In her passport Victoria Wood listed her occupation as 'entertainer' - and in stand-up and sketches, songs and sitcom, musicals and dramas, she became the greatest entertainer of the age. Those things that might have held her back - her lonely childhood, her crippling shyness and above all the disadvantage of being a woman in a male-run industry - she turned to her advantage to make extraordinary comedy about ordinary people living ordinary lives in ordinary bodies. She wasn't fond of the term, but Victoria Wood truly was a national treasure - and her loss is still keenly felt.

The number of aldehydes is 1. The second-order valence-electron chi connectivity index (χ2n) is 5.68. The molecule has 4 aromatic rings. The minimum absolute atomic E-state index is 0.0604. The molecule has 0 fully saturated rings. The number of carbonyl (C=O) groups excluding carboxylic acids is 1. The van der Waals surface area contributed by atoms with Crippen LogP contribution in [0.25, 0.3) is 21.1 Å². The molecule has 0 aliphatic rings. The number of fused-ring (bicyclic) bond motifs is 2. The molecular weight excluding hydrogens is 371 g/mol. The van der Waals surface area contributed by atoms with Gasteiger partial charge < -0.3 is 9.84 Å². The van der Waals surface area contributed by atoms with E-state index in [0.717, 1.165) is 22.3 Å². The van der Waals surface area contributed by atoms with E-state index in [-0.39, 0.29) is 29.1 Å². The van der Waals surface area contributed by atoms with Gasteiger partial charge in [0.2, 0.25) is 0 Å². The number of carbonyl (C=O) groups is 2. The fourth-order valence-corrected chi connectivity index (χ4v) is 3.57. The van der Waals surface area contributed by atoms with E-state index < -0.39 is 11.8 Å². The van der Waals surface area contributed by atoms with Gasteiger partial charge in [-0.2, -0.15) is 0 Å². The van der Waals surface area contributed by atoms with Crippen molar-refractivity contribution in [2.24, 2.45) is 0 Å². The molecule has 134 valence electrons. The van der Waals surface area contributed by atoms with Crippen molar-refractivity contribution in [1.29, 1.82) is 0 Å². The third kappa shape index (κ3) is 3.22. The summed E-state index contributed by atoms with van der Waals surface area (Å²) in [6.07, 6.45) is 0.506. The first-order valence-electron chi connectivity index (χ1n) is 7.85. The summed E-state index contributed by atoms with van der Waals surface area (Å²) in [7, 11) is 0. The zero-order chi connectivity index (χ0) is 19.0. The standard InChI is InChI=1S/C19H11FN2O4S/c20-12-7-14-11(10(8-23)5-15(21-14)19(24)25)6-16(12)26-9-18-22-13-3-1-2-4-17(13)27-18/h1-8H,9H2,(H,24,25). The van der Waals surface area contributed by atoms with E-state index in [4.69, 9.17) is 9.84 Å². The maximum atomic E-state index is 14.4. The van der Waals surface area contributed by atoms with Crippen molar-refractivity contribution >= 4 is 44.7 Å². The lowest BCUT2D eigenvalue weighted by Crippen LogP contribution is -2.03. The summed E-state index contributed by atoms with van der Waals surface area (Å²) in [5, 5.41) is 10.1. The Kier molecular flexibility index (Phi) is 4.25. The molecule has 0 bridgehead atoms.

Victoria had plenty of stories still to tell when she died in 2016, and one of those was her own autobiography.
The fox is our apex predator, our most beautiful and clever killer. We have witnessed its wild touch, watched it slink by bins at night and been chilled by its high-pitched scream. And yet we long to stroke the tumbling cubs outside their tunnel homes and watch the vixen stalk the cornfield.
There is something about foxes. They captivate us like no other species.
Exploring a long and sometimes complicated relationship, The Wild Life of the Fox captures our love – and sometimes loathing – of this magnificent creature in vivid detail and lyrical prose.